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Do you have more influence than control?

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You don’t have to be a ‘person of influence’ to be influential.”  Scott Adams


We hear a lot about control. We have control systems; quality control is a vital part of many organizations; span of control is about how many people we have reporting to us. But what about influence?

Control and influence are related, but very different.

Most people reading this column may spend way too much time worrying about control we do not have, and not enough time leveraging the influence we do have.

Did you know that a janitor has more control than the president of the company?

A janitor may be told that today he needs to clean and wax the floors of rooms one and two. That is where the janitor takes control. The janitor has control over whether they do room one first or room two; whether they start in the southeast corner or northeast corner; whether they clean both floors then wax both floors, or clean and wax one and then clean and wax the second.

But does the president of that company have the same degree of control? The president can set policy about cleanliness, but the control they have to enforce it is indirect at best. More practically speaking, they are really using their influence as president to get others to use the control they have to clean the floors.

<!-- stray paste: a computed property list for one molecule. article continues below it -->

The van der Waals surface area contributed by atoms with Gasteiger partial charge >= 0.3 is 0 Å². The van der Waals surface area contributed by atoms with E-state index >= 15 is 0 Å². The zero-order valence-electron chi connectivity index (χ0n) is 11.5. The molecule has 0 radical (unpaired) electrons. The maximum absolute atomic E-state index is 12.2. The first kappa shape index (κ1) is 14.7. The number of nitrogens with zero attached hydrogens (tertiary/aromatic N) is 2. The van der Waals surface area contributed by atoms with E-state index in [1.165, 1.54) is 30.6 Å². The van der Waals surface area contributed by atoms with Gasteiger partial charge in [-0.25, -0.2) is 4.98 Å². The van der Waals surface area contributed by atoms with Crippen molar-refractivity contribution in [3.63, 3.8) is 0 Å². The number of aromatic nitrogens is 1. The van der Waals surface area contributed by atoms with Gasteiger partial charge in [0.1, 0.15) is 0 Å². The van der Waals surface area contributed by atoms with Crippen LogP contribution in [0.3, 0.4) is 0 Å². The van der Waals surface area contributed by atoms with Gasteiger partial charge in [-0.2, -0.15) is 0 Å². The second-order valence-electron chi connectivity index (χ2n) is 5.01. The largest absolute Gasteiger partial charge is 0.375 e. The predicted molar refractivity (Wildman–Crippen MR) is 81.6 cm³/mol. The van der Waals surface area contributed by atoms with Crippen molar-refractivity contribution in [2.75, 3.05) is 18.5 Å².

If the president of that company and the janitor were in a car, the janitor would be driving and the president would be giving directions. The president aims to influence the direction of the car. The janitor controls the direction of the car.

As business leaders, it is best to recognize that we have significant influence but very little control. Our focus is best directed on how we can influence our organization, not control it. Some tips:

In our communications, emphasize why we need to do something more than how or what we need to do. This allows people to make good decisions about how to use their control.

A key ingredient of influence is persuasion. It is not enough to just tell someone to do something; we must also convince them it is a job worth doing. This is a reality that is becoming more real with time.

Help people to want to do what you need them to do.

Be sincere. The degree to which we are sincere — or not — is obvious to those around us.

Show appreciation. If you want to be able to influence a person a second time, show them that you appreciate what they did for you the first time.

 Dave Bartholomew is the founder of Ascent Advising LLC, working with “corner office” people around the globe to define and achieve their unique definition of success. He and is wife, Nancy, co-founded Simply Living Farm, a shop in Leavenworth providing goods for a sustainable life. He can be reached at Dave@AscentAdvising.com.